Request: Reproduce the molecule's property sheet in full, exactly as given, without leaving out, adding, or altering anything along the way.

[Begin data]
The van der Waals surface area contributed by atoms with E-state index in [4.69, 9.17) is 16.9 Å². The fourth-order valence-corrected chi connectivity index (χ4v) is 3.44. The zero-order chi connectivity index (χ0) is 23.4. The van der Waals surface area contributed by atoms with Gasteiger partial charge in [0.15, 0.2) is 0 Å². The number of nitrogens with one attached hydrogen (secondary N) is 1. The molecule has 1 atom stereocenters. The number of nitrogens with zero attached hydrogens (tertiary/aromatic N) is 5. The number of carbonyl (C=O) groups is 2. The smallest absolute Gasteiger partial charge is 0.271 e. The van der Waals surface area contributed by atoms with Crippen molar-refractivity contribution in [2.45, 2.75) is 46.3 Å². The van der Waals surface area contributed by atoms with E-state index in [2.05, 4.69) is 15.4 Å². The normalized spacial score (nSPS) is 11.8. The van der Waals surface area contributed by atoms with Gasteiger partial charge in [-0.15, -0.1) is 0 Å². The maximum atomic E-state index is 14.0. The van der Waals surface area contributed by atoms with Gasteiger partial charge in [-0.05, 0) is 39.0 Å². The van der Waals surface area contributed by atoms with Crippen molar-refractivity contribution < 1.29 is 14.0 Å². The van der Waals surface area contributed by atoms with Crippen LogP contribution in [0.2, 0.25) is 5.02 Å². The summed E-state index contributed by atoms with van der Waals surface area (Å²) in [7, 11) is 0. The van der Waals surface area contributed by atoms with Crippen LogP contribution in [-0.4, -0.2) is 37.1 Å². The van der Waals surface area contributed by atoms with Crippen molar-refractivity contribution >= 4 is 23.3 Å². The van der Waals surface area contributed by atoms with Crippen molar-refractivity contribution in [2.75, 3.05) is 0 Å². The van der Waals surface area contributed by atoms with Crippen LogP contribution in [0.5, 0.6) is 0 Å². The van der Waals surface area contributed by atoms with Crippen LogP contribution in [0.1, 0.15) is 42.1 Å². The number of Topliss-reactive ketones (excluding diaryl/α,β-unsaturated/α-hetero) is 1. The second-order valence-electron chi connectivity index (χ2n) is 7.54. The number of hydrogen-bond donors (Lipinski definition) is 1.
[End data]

The van der Waals surface area contributed by atoms with E-state index in [4.69, 9.17) is 16.9 Å². The fourth-order valence-corrected chi connectivity index (χ4v) is 3.44. The zero-order chi connectivity index (χ0) is 23.4. The van der Waals surface area contributed by atoms with Gasteiger partial charge in [0.15, 0.2) is 0 Å². The number of nitrogens with one attached hydrogen (secondary N) is 1. The molecule has 1 atom stereocenters. The number of nitrogens with zero attached hydrogens (tertiary/aromatic N) is 5. The number of carbonyl (C=O) groups is 2. The smallest absolute Gasteiger partial charge is 0.271 e. The van der Waals surface area contributed by atoms with Crippen molar-refractivity contribution in [2.45, 2.75) is 46.3 Å². The van der Waals surface area contributed by atoms with E-state index in [2.05, 4.69) is 15.4 Å². The normalized spacial score (nSPS) is 11.8. The van der Waals surface area contributed by atoms with Gasteiger partial charge in [-0.15, -0.1) is 0 Å². The maximum atomic E-state index is 14.0. The van der Waals surface area contributed by atoms with Gasteiger partial charge in [-0.05, 0) is 39.0 Å². The van der Waals surface area contributed by atoms with Crippen molar-refractivity contribution < 1.29 is 14.0 Å². The van der Waals surface area contributed by atoms with Crippen LogP contribution in [0.2, 0.25) is 5.02 Å². The summed E-state index contributed by atoms with van der Waals surface area (Å²) in [7, 11) is 0. The van der Waals surface area contributed by atoms with Crippen LogP contribution in [-0.4, -0.2) is 37.1 Å². The van der Waals surface area contributed by atoms with Crippen molar-refractivity contribution >= 4 is 23.3 Å². The van der Waals surface area contributed by atoms with Crippen molar-refractivity contribution in [2.75, 3.05) is 0 Å². The van der Waals surface area contributed by atoms with Crippen LogP contribution in [0.5, 0.6) is 0 Å². The van der Waals surface area contributed by atoms with Crippen LogP contribution in [0.1, 0.15) is 42.1 Å². The number of Topliss-reactive ketones (excluding diaryl/α,β-unsaturated/α-hetero) is 1. The second-order valence-electron chi connectivity index (χ2n) is 7.54. The number of hydrogen-bond donors (Lipinski definition) is 1.